Y.A.T - Yet Another Trinado

A Tornado based trimaran project

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The hull sandwich laminate will be transitioned from foam- to wood -core at the gunwale.

Here a 8x70 wood (pine) plank is mounted for the gunwale, it's positioned 10 mm below the last jig batten to be in level with the deck. The foam and wood core will be join at the center of the second batten.

The wooden plank is held by screws from the inside to be easily removed later, when the hull is turned over. 

The gunwale wooded plank mounted.

The hull sandwich core laminate will also be transitioned from foam to wood at the keel. 

The keel board (8x70 pine) is mounted with screws from inside.

From station 5 the wooded keel board narrows to meet the bow plate. Two small wooded pieces are are placed beside, to form the sharp hull at the bow.

These are to be glued together to the bow plate.
To prevent the battens to be glued, they are wrapped with plastic.

The keel plank, side pieces and bow plate are glued together.

Its been raining for days, so I spend one day to build a shelter.

Its time to start cutting the foam.
I started at the bow as this requires most adjustments.

I use staples to fix the foam to the frame battens, I found this to be easiest and quickest. The staples are 14mm and foam is 10mm, so they enter the battens by 4-5 mm.
Later, when the hull is turned over and battens are removed, the staples can be pulled out from the inside using a pair of pliers. There will be a small cavity from the staple, but I will just close it with some epoxy pudding.

The foam is moved back from the front edge of the bow plate, as the hull fiberglass outer skin needs to be well attached to the bow plate,  as shown with the brown tape on this picture. 

Foaming completed

All foam joints are glued with thickened epoxy, the foam is also glued to the gunwale and keel board.

Setup for cutting fiberglass pieces

Laying up the first layer of 3.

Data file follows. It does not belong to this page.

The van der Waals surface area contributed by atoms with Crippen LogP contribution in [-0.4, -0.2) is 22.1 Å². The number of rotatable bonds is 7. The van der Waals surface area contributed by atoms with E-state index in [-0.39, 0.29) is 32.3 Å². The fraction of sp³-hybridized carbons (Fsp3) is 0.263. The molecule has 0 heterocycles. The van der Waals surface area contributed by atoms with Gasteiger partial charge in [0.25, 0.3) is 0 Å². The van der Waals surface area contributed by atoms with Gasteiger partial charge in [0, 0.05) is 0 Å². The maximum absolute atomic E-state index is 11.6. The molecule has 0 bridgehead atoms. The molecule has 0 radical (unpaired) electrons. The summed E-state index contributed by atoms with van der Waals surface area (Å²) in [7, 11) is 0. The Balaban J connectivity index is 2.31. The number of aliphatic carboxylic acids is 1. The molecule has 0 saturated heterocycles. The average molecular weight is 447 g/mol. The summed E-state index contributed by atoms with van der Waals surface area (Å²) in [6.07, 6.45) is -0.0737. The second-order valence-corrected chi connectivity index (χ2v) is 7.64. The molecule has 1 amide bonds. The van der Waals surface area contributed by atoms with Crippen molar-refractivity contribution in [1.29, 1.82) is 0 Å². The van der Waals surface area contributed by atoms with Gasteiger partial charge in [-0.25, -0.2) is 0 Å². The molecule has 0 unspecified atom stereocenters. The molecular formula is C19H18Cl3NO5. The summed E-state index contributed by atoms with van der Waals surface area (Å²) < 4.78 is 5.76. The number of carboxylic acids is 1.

I placed the first layer diagonal over the hull to create some torsion stiffness.

The first layer is also placed from the gunwale board over the center and to the water level mark on the opposite side, when the fiberglass cloth is placed from each side they will overlap over the center and there will be twice as thick lamination below the water level.

To place the fiberglass cloth diagonal was not as easy as I thought, it was difficult to get all the air "bubbles" out from the cloth and at the same time have the cloth lying attached to the foam.
I needed to make some small corrections to the cloth and it ended up twisted and it did not behave like I wanted. There reason for this is of course that the hull has both concave and convex surfaces, not like a normal sailboat hull that is convex or flat panel - where the cloth can be "stretch" over the surface, - is of course much easier.

I ended up with some air bubbles that could not be pushed out. I need to remove all these "bubbles" or wrinkles before applying the next layer



I also did a sloppy work on some of the foam joints, not putting enough epoxy putty and fairing the joints.
The cloth got wrinkled in some of these areas, with air trapped inside.

This also need to get fixed before applying the next layer. 

This result is what I need.
Smooth surface over the staple






I use 10 cm wide strips of fiberglass to laminate the bow plate to the hull foam. (2 x 280g) 

Epoxy putty 

Lamination completed for the outside.
The hull has 4 x 280g fiberglass below  the water level, 3 x 280g on the sides.
The layers near the bow area are 8 x 280g, stretching back over the keel board.




 Next: Fairing the outside